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September 21, 2007

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A great introduction - thanks :)

Concubines being crippled? I think you're misremembering footbinding. Women with bound feet could walk, and did so. Footbinding was not just done in the palace, it was done everywhere ... except among the Manchus! Manchu women did not bind their feet; only Han women did.

However, the Manchu women coveted the swaying, mincing walk of Han women with bound feet, so they wore special shoes, balanced on tippy little pedestals.

Thanks for your comment, Zora. Your point is well taken. Women with bound feet could walk and carry on the normal duties of living. However, their feet were deformed, and they were hobbled by the deformity, in that they were unable to walk normally or run. Also the deformity caused bouts of pain. NPR has an interesting interview with one of the last remaining women with "lotus feet." And here's an interesting article on the subject from the San Francisco Virtual Museum. Here are a couple of instructive videos: 1) how to bind a foot; 2) bound foot biomechanics. Lastly, some images.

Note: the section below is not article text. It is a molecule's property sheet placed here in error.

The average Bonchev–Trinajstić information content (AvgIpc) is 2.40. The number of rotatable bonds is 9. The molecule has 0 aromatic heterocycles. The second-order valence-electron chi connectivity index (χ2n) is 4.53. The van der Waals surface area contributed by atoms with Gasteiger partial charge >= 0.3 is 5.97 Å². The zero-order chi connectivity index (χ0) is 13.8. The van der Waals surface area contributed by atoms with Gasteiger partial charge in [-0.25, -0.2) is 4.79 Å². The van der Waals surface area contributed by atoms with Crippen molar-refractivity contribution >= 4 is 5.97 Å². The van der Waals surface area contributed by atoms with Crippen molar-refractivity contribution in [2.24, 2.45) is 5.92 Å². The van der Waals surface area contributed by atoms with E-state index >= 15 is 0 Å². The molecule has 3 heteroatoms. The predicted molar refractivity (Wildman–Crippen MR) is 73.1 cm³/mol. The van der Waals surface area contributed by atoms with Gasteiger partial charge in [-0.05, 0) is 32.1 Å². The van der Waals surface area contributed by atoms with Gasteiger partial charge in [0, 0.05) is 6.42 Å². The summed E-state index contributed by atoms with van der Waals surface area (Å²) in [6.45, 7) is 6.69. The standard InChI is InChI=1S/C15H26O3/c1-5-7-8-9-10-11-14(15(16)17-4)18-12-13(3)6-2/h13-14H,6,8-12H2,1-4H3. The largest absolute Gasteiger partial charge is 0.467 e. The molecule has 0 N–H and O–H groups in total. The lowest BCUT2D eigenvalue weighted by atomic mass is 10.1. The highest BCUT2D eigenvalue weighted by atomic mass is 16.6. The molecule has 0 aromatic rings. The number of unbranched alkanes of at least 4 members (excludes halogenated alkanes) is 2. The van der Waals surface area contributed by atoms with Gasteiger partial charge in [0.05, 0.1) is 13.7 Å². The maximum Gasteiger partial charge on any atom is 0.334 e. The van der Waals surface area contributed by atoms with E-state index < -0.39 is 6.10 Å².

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New Book by Namit Arora

  • The Lottery of Birth reveals Namit Arora to be one of our finest critics. In a raucous public sphere marked by blame and recrimination, these essays announce a bracing sensibility, as compassionate as it is curious, intelligent and nuanced.” —Pankaj Mishra

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